Racial bias in Chicago Police District (CPD) is very strong especially against African Americans, and it's getting worse, says a new task force report.
Blunt and honest, the 22-page report by the Police Accountability Task Force released on April 2016 points out that "racism and maltreatment at the hands of the police have been consistent complaints from communities of color" and that it has been going on for many years with Laquan McDonald's death as the most recent tipping point.
The 17-year-old juvenile with a 3-inch knife was shot 16 times including additional shots when he was already on the ground by Chicago police officer Jason Van Dyke. Initial reports suggested possible cover-up based on narrative inconsistencies among police officers and the 13-month-delay release of the dash-cam video capturing the shooting.
His case sparked multiple protests including the demand of resignations of police officers and the possible conviction of Van Dyke to life imprisonment.
About 74 percent of the 404 shootings in Chicago reported between 2008 and 2015 were directed against African Americans, a huge contrast from 14 percent of Hispanics and 8 percent of whites, said [PDF] the report. African Americans also received 76 percent of 1,886 taser discharges between 2012 and 2015, and 46 percent of 100,676 traffic stops in 2013.
Further, both Hispanics and African Americans were searched with or without permission for contraband more than thrice the whites even if these illegal items were often found among the latter.
Young African Americans were also not spared from racial profiling, based on the task force's survey among 1,200 Chicago residents between 16 years old and above.
About 70 percent of young African American males reported to have been stopped while in the car and 56 percent when they were on foot, and only a few of them were ever arrested, brought to the police station, or ticketed. They were also threatened more often than whites with weapons and subjected to physical force.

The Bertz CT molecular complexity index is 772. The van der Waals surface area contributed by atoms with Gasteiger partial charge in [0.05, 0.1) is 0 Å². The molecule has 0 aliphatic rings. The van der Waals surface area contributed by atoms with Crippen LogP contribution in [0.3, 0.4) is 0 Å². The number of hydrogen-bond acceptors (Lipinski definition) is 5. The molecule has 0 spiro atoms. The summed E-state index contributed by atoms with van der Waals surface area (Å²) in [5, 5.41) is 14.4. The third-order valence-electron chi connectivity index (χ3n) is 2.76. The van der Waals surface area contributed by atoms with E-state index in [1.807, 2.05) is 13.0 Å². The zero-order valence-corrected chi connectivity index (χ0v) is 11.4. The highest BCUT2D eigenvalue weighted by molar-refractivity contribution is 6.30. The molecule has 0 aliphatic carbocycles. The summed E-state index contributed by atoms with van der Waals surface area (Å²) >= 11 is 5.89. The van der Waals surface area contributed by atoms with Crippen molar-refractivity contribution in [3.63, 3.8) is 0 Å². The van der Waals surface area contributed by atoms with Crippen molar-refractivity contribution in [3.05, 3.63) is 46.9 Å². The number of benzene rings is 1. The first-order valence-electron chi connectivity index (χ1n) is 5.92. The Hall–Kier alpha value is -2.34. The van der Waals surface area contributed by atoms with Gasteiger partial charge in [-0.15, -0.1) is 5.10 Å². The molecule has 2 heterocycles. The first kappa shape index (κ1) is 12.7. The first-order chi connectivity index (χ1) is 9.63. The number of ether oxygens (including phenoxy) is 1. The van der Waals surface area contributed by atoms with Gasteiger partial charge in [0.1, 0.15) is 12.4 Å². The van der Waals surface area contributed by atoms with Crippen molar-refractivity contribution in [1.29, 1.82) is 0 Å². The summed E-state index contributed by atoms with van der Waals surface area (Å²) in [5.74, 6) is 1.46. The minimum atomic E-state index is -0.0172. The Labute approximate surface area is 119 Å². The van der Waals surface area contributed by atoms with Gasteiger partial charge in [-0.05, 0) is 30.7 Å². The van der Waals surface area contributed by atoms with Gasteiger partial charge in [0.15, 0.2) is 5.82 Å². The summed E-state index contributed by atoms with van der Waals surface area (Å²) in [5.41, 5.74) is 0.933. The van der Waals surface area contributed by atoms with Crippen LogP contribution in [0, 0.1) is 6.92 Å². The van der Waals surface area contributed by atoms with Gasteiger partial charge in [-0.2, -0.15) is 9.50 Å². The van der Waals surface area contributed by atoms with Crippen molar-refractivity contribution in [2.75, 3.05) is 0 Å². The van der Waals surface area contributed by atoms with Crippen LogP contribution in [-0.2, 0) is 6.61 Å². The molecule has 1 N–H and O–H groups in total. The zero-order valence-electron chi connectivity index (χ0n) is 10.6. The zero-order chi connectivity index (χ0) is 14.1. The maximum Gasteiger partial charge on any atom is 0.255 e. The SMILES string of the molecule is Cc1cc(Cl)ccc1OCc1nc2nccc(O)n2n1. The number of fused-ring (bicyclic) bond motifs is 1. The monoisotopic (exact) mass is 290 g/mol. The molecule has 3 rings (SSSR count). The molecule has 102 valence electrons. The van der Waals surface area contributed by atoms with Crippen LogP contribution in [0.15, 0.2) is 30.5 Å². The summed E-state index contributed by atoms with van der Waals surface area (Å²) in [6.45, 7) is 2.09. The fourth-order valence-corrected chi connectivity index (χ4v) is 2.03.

Creating more cracks on the public trust toward the CPD is the "unscrutinized" disciplinary process that the task force largely blamed on the collective bargaining agreement that were partial to the police officers.
Between 2011 and 2015, 40 percent of the complaints didn't have any affidavit, which meant they were never investigated fully. Thirty-seven percent were not sustained, and 15 percent were unfounded. Only 7 percent were regarded as sustained to cause a disciplinary action while 1 percent were exonerated.
The report ended with a detailed list of recommendations that "if adopted, will fundamentally change the way in which the public engages with the police, create more effective oversight and auditing, and create a transparent system of accountability and responsibility for all stakeholders."
However, to reform the system, the task force asserts that the Chicago mayor Rahm Emanuel and the city council should pursue aggressive approaches within 90 to 180 days.
The mayor has since acknowledged racism in the police force and is open to the task force proposal but has yet to read the findings.